Reversing History

Most weeks going to the White House for an all day meeting would be pretty much the biggest part of the week. This week it is at least arguable that being part of a plenary panel for 1,500 wonks 10 miles North of 1600 Pennsylvania Avenue may be more significant. The panel kicks off the annual meeting of the Agency for Healthcare Research and Quality, a federal unit which sets much of the agenda about what and how the government measures what matters in health organizations. This year the focus is on how innovation and collaboration in healthcare can change disparities, access and quality of care.(ahrq.capconcorp/ahrq)

Not very long ago Memphis would be the negative case study because we get all three of those wrong so often. In recent years our quality inside the walls has gotten pretty respectable. But our patients don’t live inside our walls; they live outside most of the time. And when they step one foot onto the sidewalk they can be back, not ten or fifteen, but 150 years, when race and class created vast differences in life expectancy and unnecessary suffering. Unraveling the mystery of why could take the full-time career of all 1,500 of my fellow-wonks.

Hospitals were rarely equitable in their healing effect on the community, since they were largely created out of the power and largess of the dominant political and philanthropic culture, which in Memphis was largely white. Employment, privileges to practice and basic access where unequal, even among the faith-based hospitals like Methodist Healthcare. We have worked very, very hard to reverse that history, but it does not help to deny it. (The picture is of Nelson Mandela’s sleeping mat in his cell on Roben Island.)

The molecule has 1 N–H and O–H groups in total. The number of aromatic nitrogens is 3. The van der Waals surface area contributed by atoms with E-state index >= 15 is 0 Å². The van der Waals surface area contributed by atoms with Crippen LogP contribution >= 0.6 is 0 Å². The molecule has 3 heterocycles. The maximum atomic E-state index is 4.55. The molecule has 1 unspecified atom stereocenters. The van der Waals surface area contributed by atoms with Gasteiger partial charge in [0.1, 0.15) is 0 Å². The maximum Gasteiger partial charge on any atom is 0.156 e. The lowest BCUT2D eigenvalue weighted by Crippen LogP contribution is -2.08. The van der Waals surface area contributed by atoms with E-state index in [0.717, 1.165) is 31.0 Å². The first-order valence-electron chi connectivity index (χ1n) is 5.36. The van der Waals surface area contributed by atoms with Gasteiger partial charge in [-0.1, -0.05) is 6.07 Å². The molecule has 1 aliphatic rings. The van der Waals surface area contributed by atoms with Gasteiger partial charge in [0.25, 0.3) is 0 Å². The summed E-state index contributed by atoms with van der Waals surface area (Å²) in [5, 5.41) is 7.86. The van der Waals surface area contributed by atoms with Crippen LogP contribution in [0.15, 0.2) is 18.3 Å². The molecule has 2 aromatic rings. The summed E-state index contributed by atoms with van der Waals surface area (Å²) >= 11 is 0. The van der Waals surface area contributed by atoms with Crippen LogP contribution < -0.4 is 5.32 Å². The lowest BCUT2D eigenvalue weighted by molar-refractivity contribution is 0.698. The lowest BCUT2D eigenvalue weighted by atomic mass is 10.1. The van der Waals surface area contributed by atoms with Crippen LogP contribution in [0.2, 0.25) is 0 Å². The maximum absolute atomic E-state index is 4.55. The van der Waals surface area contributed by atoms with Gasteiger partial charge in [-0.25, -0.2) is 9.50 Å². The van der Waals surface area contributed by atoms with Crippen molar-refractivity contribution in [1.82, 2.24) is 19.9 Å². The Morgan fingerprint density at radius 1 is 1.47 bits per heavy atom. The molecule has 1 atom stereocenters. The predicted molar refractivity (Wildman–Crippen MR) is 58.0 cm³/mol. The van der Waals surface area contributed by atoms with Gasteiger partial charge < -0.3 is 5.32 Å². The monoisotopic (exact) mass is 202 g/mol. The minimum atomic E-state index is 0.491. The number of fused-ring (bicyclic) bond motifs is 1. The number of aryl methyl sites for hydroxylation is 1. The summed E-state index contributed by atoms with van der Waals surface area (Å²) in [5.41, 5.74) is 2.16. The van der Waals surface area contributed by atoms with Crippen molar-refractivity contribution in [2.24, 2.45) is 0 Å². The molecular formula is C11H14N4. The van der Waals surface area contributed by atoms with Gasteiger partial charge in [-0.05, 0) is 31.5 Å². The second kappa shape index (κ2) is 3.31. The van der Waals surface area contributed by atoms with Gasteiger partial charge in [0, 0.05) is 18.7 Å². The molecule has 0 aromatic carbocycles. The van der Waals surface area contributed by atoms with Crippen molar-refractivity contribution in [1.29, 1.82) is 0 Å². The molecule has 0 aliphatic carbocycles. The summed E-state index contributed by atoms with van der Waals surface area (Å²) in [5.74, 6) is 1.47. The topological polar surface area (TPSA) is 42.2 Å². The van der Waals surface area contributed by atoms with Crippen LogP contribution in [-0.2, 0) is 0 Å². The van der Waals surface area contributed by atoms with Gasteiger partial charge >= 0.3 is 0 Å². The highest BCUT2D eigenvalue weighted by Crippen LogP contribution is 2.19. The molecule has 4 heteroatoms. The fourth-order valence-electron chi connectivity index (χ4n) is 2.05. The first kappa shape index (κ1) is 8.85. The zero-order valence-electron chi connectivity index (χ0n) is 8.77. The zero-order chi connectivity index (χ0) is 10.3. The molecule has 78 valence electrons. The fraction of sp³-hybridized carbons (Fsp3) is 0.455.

The hope of healthcare is to for the powerful instituions to become teachable, not just by battalions of wonks and researchers, but by the mothers, brothers and neighbors who know the other part of what we need to understand about life in our tough city. They may not know the detailed etiology of diabetes, but they know about the lives in which that disease must be lived. The most powerful gain from our covenant with 376 congregations is to bring the hospital into an appropriate relationship where we can be taught and guided by them. Not all are “minority” (should be called majority in Memphis). But the blend of cultures and class is rich in wisdom and practical tactical insight. We all become teachable so that the blend of intelligence comes alive.

Not many data wonks will thrill at the previous paragraph. What measures and metrics? Gathered with what assurance of objective credibility? Translated exactly how across the different cultures? With what clinical processes administered by what credentialed individuals taught by who? Albert Einstein said that ” if we knew what we were doing, we wouldn’t call it research.” I’m with Albert on this. But all the research questions must be pursued and answered and tested. That is how these organizations move, change and, eventually, change the bitter history into something that looks more like what God had in mind.

– Posted on the journey

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Professor, Faith and the Health of the Public, Wake Forest University School of Divinity. NC Certified Beekeeper Author, Leading Causes of Life, Deeply Woven Roots, Boundary Leaders, Religion and the Heath of the Public, Speak Life and God and the People. God and the People: Prayers for a Newer New Awakening. Secretary Stakeholder Health. Founder, Leading Causes of Life Initiative

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